Once the proton gradient is created, F1F0 ATP synthase (sometimes called Complex V) is responsible for harnessing it to create ATP. It has an F1 component (composed of α, β and γ subunits) facing into the matrix and an F0 component (composed of a, b and c subunits) embedded in the inner membrane. Each of the 12 c subunits of the F0 complex has an H+ binding site, and the cylinder of these units rotates 30° every time. The gamma subunit has only three possible positions, so it moves 120° once for every 4 protons. Each time it does this, it alters the conformation of the beta subunit.

ADP and Pi bind β in the loose (L) conformation. The γ rotation causes β to move to a tight (T) conformation, producing ATP. The γ then rotates another 120°, causing β to change to the open (O) conformation and releasing ATP. Thus you get 3 ATP per full turn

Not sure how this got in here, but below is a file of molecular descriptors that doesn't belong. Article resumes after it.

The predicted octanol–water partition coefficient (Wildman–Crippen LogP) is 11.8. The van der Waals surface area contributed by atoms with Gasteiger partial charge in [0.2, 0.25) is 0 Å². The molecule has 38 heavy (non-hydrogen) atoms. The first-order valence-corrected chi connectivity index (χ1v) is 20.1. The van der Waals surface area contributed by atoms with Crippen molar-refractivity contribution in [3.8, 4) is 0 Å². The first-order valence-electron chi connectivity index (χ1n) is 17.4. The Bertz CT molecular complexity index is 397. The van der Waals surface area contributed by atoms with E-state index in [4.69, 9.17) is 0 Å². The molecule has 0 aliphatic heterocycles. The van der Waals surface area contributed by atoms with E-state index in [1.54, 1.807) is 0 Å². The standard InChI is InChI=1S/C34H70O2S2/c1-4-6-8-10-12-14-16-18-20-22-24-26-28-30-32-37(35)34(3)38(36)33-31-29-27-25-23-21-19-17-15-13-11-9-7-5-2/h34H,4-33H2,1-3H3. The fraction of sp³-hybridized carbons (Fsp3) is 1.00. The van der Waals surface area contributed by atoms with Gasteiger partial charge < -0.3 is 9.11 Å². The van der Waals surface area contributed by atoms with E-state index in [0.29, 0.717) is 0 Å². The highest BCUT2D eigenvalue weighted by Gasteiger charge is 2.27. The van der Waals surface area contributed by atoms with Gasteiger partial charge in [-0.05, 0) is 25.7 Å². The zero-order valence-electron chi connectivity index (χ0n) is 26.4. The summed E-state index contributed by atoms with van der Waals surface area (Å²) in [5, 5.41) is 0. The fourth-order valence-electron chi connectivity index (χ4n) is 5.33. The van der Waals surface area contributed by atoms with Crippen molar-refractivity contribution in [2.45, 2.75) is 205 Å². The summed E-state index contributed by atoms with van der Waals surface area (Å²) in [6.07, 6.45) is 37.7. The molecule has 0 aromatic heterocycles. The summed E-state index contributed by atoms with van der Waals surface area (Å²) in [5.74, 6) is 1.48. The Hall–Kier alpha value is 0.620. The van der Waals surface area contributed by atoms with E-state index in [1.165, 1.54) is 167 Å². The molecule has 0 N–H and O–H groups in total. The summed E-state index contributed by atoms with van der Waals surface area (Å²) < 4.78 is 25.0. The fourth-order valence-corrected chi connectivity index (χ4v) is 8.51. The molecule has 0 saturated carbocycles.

Uncouplers can allow the proton gradient to dissipate without producing ATP.  This means that the energy of metabolism just gets dissipated as heat (e.g. via the uncoupling protein thermogenin, gene symbol = UCP1) rather than harnessed for ATP production. It’s an important mechanism for keeping body temperature up during hibernation in bears as well as in human infants (in brown adipose tissue). There are also small molecule uncouplers such as DNP, which was used as a diet pill for a few years.

Thermogenesis in infants and bears is regulated hormonally. The thermogenin channel is normally blocked open by ATP, ADP, GTP or GDP. Epinephrine signaling can turn on heat production. Epinephrine → GPCR → AC → cAMP → PKA → triacylglycerol lipase cleaves triacylglycerol into free fatty acids which will displace the nucleotides, blocking the channel open.